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From an informal 'matchbox town' to a major metropolis for black people, Soweto is an urban, social and geographical curiosity. With its unusual beginnings Soweto is South Africa's largest urban settlement, known across the world as a symbol of people's heroic struggle against the oppression of apartheid.
Unlike other cities Soweto's urban geography did not develop organically but rather was determined by the bureaucracy of the previous Afrikaans nationalist government. In pre-democratic South Africa social class was defined by race and the history of Soweto is intricately interwoven with the mindset of that white minority government that for more than half a century chose 'divide and rule' and 'separate development for different races' policies over humanitarian ones.
These policies of territorial and political segregation were aimed at excluding blacks from power and keeping cities white. Soweto (a name derived from the acronym South Western Townships in 1963) was established in the vicinity of an original black location, Klipspruit (Stone River) around 22kms outside of Johannesburg.
From 1930 onwards, and particularly in the 1950s, a series of settlements arose, mostly created by black people with money who could afford to commute to Johannesburg. Soweto developed with row upon rows of identical dirt streets, radiating from a central hub. Numbered houses in nameless and treeless streets were packed close together on sites measuring 12 metres by 22 metres. They were built cheaply and left unplastered inside, with veldt grass as the floor, and were serviced by a bucket latrine, but without running water nor electricity. A water outlet (tap) was placed every 500 metres in the township.
This was the government's answer to providing 'adequate housing' for those people with a different colour skin. Ironically, the white nationalist policy of 'ethnic' separation led to the development of a strong community spirit and laid the foundations for today's democratic South Africa. In slum yards and school class rooms Black Consciousness mushroomed.
Times were harsh though for Sowetans. The first bitter experience and tragedy occurred at Sharpville - a massacre in 1960 when 71 anti-pass (curfew permit) demonstrators were killed and 180 wounded. This was followed by the banning of the African National Council (ANC), while a battery of new repressive laws outlawing political activity gave rise to the armed struggle.
Painful years followed coupled with a tide of resistance, which swept through the townships. On June 16th 1976 - Soweto Day - police shot dead 11 year old schoolboy Hector Petersen who was part of a mass demonstration of schoolchildren chanting "p-o-w-e-r! p-o-w-e-r!" as they agitated against the use of Afrikaans as language of tuition in black schools.
Photo of Hector Petersen's body being carried down the street - by Peter Magubane, 1976
The clash was the most prolonged and violent confrontation between black protestors and the white government and by June 21, five days later, 130 people were dead and more than a thousand civilians injured.
A turning point in Soweto's history was the formation of the United Democratic Front (UDI) in 1983 to mobilise township dwellers in the struggle against apartheid. Toyi-toyi (street dancing with a political fervour) crowds were a familiar sight on the streets with people paying homage to Nelson Mandela and calling for his release from prison.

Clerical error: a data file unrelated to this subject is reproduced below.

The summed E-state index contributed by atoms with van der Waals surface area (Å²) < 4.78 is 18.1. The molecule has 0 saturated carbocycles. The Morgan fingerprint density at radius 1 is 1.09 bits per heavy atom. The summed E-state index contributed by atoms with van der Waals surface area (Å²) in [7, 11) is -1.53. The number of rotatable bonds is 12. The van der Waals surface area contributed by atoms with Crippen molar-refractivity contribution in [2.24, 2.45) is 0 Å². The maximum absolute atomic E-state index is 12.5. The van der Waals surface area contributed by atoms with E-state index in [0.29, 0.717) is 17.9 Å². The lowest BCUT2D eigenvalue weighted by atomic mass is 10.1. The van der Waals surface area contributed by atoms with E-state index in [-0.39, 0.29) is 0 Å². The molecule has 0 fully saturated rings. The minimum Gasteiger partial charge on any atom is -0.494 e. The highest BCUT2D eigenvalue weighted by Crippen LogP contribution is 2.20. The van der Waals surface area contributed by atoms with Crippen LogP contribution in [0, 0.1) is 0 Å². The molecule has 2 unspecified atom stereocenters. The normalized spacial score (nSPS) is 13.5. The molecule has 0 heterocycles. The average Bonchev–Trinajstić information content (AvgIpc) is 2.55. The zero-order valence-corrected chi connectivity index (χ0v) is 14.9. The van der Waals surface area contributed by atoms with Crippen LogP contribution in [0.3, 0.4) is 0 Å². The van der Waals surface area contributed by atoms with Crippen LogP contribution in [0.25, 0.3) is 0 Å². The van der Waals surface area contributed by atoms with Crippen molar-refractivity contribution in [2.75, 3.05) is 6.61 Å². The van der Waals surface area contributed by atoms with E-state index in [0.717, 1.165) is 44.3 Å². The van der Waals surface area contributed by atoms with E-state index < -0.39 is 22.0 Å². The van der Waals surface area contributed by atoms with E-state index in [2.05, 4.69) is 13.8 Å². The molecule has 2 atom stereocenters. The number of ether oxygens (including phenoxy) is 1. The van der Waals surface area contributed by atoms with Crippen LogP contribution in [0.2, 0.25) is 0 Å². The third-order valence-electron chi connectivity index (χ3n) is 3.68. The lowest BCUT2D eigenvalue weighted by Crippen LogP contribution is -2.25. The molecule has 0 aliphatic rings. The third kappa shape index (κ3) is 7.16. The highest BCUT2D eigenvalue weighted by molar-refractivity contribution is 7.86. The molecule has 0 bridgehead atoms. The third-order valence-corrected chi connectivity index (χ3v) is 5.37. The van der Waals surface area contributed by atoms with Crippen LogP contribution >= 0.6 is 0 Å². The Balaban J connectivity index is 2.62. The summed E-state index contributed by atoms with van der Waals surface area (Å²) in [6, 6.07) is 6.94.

After 1985 the suffering of Sowetans increased with more emergency regulations imposed on townships countrywide. But united in solidarity the Sowetans embarked on a series of consumer boycott strategies with 'think before you spend' slogans.
They called for law and order and an end to white supremacy. And pamphlets distributed on the streets of Soweto informed people about six year-olds in prison, parents, teachers or students being tortured by police or in prison and killer troops 'terrorising people' in the township.
But then in April 1994 the moment of final celebration came when jubilant Sowetans flocked to polling booths and stood in long queues in dusty streets under the burning sun to cast their first democratic votes.
Today many inhabitants still remember the early days of Soweto when those who survived repression and violence created a vibrant, caring communal environment. In the words of African National Congress (ANC) leader Walter Sisulu (one of Nelson Mandela's fellow Robben Island prisoners): "Soweto refused to let its spirit die and that spirit contributed to the demise of apartheid".
Today Soweto is the centre of black urban culture and has a population of under two-million people, many of them living cheek-by-jowl in single floor, three roomed houses. Soweto has developed a strong cultural centre with its own urban culture as displayed in wire and bead, grass woven artefacts as well as in dress, fashion, leisure activities, domestic furnishing, social rituals, urban dialects and various musical styles.
Soweto offers several sight-seeing spots for tourists. The most frequented are: Hector Pieterson Memorial, Mandela's old house, Winnie Madikizela Mandela's house, Ubuntu Kraal, Chris Hani Baragwanath Hospital, Baragwanath taxi rank, squatter settlements, shebeens and night clubs.
It is mostly foreigners from around the world who come to visit this renowned township and witness the historic landmarks or to meet ordinary Sowetan citizens. Sadly,few white South Africans have ever visited Soweto and even today, very few express any interest in doing so.
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